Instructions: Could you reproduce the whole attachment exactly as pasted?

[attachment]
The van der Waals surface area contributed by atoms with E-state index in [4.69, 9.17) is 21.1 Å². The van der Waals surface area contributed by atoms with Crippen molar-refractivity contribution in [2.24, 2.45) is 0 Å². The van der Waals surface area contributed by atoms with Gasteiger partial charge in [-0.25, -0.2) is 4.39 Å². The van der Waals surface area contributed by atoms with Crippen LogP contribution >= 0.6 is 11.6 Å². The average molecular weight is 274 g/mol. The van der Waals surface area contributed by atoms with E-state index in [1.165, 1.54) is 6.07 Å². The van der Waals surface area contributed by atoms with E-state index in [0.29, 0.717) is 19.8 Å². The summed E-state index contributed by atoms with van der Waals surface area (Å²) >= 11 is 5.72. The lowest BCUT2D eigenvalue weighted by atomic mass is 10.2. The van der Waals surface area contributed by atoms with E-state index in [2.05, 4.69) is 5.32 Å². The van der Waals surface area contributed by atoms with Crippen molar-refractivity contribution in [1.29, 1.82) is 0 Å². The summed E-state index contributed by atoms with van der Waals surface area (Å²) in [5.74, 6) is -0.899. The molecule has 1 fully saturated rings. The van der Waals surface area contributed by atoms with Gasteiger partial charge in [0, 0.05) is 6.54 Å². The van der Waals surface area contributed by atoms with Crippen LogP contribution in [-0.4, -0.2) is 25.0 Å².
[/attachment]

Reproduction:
The van der Waals surface area contributed by atoms with E-state index in [4.69, 9.17) is 21.1 Å². The van der Waals surface area contributed by atoms with Crippen molar-refractivity contribution in [2.24, 2.45) is 0 Å². The van der Waals surface area contributed by atoms with Gasteiger partial charge in [-0.25, -0.2) is 4.39 Å². The van der Waals surface area contributed by atoms with Crippen LogP contribution >= 0.6 is 11.6 Å². The average molecular weight is 274 g/mol. The van der Waals surface area contributed by atoms with E-state index in [1.165, 1.54) is 6.07 Å². The van der Waals surface area contributed by atoms with E-state index in [0.29, 0.717) is 19.8 Å². The summed E-state index contributed by atoms with van der Waals surface area (Å²) >= 11 is 5.72. The lowest BCUT2D eigenvalue weighted by atomic mass is 10.2. The van der Waals surface area contributed by atoms with E-state index in [2.05, 4.69) is 5.32 Å². The van der Waals surface area contributed by atoms with Crippen molar-refractivity contribution in [1.29, 1.82) is 0 Å². The summed E-state index contributed by atoms with van der Waals surface area (Å²) in [5.74, 6) is -0.899. The molecule has 1 fully saturated rings. The van der Waals surface area contributed by atoms with Gasteiger partial charge in [0, 0.05) is 6.54 Å². The van der Waals surface area contributed by atoms with Crippen LogP contribution in [-0.4, -0.2) is 25.0 Å².